One Dr. says lasek, another says lasik

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One Dr. says lasek, another says lasik

Postby GeneralPatientInquiry » Wed May 31, 2006 6:05 am

I'm confused about the fact that one doctor strongly suggest me to have a prk (lasek) treatment and another one strongly suggest to have lasik.Besides that I wonder if having had a corneal lateral abscess three months ago should be considered for postponing the surgery (doctors say it's completely ok even if sometimes I still experience pain)
Thank you very much regards
This post is a reprint of a previously requested inquiry received by via email.
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Postby LasikExpert » Wed May 31, 2006 6:06 am

It is not surprising that the doctors are arguing about which procedure is best for you. I recently attended an international congress of ophthalmologists who go through the same arguments. You may be surprised to know that there is no "standard" by which all surgeons provide refractive surgery. Each doctor is a little bit different from another, based upon his or her own results.

As a general rule, a patient needing over 6.00 diopters of correction has an elevated probability of corneal hazing with a surface ablation like PRK. LASIK does not have this hazing problem because the excimer laser energy is applied below a flap of corneal tissue. PRK's cousin LASEK saves the epithelial cells and it is thought that this process reduces the probability of corneal haze, however studies have been inconclusive. With one eye at 5.50 and the other at 6.50, you are right at the point where PRK or LASEK become questionable.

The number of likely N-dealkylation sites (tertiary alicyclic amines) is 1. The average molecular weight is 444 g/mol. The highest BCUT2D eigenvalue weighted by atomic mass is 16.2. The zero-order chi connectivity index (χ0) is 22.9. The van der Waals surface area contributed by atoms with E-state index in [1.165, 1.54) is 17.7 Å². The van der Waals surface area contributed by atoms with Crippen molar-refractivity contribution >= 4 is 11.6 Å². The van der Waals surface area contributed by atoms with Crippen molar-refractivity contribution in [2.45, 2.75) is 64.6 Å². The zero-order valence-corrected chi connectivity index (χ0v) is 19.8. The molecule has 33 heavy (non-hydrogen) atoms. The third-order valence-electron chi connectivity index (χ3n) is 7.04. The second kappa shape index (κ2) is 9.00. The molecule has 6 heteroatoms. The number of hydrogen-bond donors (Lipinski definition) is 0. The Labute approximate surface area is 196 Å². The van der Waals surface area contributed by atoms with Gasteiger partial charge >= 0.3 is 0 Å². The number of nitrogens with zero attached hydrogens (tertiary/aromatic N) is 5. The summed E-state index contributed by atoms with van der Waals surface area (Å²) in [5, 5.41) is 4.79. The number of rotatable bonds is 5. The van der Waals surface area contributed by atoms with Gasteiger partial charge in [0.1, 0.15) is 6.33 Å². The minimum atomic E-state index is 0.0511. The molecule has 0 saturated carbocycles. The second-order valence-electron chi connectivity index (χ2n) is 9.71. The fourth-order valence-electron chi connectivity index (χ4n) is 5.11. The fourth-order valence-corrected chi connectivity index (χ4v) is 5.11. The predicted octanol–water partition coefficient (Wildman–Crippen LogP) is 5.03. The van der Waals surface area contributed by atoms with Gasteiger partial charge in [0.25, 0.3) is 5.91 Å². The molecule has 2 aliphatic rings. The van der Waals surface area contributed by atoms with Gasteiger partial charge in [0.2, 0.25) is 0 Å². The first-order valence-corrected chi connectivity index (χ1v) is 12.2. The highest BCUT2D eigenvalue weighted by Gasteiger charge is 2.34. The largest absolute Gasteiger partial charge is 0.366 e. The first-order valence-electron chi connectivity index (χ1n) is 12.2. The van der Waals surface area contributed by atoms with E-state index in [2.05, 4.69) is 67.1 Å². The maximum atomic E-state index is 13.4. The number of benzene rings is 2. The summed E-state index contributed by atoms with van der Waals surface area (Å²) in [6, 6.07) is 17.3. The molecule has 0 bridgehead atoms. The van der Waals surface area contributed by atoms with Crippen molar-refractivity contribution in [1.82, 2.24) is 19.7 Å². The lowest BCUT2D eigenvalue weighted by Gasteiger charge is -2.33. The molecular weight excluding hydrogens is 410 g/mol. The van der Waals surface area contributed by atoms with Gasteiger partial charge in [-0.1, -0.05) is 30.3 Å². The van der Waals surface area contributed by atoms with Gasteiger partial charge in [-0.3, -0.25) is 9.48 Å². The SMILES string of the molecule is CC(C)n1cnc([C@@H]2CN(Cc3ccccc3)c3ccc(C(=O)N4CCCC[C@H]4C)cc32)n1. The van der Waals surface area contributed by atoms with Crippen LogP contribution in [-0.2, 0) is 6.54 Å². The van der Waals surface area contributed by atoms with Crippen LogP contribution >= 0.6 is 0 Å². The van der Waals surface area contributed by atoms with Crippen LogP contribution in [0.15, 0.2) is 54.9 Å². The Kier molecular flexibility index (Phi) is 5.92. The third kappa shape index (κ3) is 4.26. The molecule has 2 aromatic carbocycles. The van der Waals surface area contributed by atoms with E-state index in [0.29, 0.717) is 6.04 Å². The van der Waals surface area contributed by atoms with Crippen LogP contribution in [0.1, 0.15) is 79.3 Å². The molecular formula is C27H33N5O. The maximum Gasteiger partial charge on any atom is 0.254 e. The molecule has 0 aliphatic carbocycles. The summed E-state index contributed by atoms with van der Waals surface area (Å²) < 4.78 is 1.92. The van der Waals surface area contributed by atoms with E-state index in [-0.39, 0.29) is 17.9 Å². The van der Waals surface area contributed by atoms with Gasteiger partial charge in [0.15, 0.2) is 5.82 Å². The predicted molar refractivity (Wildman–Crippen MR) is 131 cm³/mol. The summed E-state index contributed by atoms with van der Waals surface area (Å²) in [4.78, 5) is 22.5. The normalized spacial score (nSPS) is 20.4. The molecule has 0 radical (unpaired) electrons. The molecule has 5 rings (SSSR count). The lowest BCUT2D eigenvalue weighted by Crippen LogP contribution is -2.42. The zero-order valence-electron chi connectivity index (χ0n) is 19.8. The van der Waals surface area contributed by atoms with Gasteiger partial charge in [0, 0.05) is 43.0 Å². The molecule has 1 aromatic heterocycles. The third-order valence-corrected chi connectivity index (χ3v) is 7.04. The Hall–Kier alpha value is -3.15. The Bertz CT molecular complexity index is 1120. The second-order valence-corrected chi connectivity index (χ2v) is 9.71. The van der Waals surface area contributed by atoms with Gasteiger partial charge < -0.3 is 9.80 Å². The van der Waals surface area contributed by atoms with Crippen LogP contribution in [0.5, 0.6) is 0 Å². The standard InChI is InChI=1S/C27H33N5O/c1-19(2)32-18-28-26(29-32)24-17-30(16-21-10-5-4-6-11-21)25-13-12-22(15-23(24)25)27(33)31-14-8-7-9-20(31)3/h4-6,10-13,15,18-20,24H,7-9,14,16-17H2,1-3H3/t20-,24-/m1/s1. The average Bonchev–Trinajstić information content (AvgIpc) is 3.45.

The advantage of PRK/LASEK is that the ablation can be more nuanced and detailed, plus there is no possibility of a complication with a LASIK flap - now or during your lifetime. If your corneas are marginally thin, PRK/LASEK may be more appropriate. If your corneas are thick enough, then LASIK may be the better choice.

If the corneal lateral abscess is reoccurring, I would think LASIK would be a poor choice and refractive surgery of any kind may not be a good idea. LASIK will provide a permanent incision where the cornea is weaker and more susceptible to problems. A surface ablation may be more appropriate, but you need to rely on the advice of the doctor for this issue. That is the professional who has had an opportunity to actually look at the health of your eyes.
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